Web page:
I’m trying to use the command line ftp client to ftp a folder, but I’ve only been able to use ‘get’ to download individual files so far.
Asked by Charles Ma
personal experience). Consider the following scenario:
wget -r ftp://user:email@example.com/
You can also use the -m option, which is good for mirroring. -r -N -l inf is the current equivalent.
If your credential information contain any strange characters, you can use the —user and —password options to make it work. An example of a custom login with particular characters is as follows:
wget -r --user="user@login" --password="Pa$$wo|^D" ftp://server.com/
Even though -r is for recursion, it has a default max level of 5: as @asmaier pointed out.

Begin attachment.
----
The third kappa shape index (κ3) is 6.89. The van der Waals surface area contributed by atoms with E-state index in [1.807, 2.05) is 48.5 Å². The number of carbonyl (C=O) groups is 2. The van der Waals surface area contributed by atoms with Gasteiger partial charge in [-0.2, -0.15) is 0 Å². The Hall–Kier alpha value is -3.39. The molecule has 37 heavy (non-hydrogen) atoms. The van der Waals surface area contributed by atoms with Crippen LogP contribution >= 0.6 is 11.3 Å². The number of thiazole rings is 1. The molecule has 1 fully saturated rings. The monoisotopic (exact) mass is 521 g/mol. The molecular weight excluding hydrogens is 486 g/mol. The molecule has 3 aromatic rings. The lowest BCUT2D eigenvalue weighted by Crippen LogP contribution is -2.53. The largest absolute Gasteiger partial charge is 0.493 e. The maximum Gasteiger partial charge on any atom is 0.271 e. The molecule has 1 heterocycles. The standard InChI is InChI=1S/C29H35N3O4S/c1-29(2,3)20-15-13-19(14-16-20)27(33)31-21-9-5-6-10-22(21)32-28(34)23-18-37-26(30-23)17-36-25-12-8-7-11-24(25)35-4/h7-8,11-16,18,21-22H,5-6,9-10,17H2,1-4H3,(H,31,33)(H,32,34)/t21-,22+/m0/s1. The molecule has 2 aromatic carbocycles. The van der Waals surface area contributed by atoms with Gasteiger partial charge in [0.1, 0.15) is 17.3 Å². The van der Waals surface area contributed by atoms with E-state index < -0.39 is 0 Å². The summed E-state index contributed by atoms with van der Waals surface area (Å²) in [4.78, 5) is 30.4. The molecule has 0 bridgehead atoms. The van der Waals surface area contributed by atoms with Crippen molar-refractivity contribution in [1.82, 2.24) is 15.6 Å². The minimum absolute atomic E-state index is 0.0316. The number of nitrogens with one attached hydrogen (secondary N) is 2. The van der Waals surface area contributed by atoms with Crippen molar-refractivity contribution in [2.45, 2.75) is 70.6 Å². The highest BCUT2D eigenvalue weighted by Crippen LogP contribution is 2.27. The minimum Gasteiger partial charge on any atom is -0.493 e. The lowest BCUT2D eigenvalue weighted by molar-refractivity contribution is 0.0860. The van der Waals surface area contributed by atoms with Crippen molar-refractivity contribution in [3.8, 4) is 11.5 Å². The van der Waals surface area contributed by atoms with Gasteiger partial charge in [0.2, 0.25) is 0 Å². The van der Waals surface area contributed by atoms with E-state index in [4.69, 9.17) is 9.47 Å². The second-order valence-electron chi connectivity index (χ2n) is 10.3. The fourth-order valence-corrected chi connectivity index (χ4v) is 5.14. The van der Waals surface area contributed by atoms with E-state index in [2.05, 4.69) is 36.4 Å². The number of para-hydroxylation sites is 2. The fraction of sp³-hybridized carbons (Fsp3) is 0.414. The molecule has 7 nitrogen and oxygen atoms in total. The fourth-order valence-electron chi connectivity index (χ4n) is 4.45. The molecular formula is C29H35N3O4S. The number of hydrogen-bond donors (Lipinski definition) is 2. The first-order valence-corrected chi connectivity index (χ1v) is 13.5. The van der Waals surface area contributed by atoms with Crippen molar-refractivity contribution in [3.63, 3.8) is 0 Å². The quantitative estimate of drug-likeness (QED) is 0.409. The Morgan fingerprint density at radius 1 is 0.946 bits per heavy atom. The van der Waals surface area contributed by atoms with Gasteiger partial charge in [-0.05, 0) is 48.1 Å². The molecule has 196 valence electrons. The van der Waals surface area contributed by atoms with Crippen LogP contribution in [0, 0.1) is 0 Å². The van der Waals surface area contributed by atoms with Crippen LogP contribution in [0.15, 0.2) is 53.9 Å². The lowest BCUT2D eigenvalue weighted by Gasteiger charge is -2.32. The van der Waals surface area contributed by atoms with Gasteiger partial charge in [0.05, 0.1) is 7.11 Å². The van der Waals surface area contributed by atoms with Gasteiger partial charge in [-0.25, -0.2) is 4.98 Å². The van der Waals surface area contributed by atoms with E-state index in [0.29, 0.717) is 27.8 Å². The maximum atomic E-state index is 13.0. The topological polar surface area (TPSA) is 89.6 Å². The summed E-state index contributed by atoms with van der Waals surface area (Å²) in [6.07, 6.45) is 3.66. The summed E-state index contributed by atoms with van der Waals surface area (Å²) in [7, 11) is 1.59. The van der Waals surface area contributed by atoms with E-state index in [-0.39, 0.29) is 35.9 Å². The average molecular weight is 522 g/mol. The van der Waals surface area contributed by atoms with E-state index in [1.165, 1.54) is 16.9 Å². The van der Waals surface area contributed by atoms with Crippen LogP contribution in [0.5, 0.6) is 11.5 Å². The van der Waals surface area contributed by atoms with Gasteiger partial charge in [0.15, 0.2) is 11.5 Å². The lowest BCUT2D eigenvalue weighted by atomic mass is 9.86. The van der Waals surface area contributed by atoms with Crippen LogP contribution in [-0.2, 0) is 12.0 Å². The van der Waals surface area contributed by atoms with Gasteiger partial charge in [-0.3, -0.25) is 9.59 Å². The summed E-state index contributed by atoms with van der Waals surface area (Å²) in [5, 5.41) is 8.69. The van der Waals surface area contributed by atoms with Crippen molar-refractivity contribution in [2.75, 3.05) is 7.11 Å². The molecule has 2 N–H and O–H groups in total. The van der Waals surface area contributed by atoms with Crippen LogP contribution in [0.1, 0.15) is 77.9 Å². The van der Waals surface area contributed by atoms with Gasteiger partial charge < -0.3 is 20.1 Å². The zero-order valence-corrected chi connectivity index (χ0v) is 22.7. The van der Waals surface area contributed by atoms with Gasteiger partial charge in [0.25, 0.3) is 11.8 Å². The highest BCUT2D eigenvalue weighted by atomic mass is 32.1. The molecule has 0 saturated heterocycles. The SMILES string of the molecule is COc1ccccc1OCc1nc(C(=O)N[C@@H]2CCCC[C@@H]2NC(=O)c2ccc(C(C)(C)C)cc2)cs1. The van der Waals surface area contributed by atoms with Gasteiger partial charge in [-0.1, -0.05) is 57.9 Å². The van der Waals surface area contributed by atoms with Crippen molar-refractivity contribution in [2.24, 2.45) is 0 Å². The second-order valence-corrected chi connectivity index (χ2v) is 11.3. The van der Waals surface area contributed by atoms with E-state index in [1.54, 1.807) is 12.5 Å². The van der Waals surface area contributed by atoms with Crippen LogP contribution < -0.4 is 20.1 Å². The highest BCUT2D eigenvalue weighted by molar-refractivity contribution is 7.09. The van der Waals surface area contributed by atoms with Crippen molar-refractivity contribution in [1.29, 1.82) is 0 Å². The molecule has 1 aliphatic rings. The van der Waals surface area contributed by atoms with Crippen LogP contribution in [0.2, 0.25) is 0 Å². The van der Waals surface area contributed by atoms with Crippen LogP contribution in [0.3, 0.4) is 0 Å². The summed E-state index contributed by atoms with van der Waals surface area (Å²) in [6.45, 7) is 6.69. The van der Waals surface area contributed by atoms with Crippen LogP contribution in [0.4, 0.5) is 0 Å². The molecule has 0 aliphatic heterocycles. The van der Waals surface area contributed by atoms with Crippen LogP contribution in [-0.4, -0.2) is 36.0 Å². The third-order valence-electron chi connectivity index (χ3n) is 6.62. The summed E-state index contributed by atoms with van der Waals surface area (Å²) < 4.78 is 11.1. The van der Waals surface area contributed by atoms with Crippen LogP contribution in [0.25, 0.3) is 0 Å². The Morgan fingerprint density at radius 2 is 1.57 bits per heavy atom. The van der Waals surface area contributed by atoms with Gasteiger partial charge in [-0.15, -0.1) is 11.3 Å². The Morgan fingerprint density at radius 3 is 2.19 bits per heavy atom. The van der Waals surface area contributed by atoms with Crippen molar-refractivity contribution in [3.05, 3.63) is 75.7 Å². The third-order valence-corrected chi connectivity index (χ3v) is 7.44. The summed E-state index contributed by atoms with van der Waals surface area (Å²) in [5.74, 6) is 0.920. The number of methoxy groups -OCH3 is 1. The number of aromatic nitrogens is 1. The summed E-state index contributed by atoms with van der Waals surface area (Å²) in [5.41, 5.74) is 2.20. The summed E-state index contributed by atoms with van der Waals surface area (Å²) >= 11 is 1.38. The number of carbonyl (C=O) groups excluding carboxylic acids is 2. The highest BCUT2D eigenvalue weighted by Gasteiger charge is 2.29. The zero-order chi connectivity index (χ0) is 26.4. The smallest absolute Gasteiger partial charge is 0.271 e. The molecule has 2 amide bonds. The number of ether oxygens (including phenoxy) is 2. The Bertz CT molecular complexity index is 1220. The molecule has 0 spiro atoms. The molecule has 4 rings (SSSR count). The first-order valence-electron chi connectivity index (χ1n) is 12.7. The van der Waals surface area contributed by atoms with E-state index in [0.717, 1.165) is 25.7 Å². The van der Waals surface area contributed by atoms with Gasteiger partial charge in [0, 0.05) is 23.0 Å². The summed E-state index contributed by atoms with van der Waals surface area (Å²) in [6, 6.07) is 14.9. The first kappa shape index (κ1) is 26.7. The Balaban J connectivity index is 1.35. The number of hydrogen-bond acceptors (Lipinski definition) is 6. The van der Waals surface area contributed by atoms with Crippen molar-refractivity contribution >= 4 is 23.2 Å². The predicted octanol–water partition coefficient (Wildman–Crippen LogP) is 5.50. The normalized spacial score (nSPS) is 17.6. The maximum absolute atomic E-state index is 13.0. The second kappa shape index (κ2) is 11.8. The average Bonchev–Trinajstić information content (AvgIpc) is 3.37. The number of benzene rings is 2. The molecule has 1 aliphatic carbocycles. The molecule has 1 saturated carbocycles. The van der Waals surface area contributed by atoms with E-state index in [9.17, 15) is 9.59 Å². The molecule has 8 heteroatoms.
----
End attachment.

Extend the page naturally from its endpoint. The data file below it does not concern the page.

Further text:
Use the -m:mirroring option if you don’t want to miss out on subdirs.
Answered by Thibaut Barrère
I just wanted to add to Thibaut Barrère’s response.
wget -r -nH --cut-dirs=5 -nc ftp://user:pass@server//absolute/path/to/directory
The double slash after the server name should be noted. If you don’t provide an extra slash, the path will be relative to the user’s home directory.
Answered by Ludovic Kuty
ncftp -u <user> -p <pass> <server> ncftp> mget directory
Answered by Vinko Vrsalovic
Use mirror dir if you have lftp installed on your machine. Then you’re done. If you want to recursively download a directory, see Ciro’s comment below.
Answered by Dilawar
If you can use scp instead of ftp, the -r option will do this for you. I’d look into whether you can use something other than FTP to transmit files.
Answered by Greg Hewgill
Post is based on https://stackoverflow.com/questions/113886/how-to-recursively-download-a-folder-via-ftp-on-linux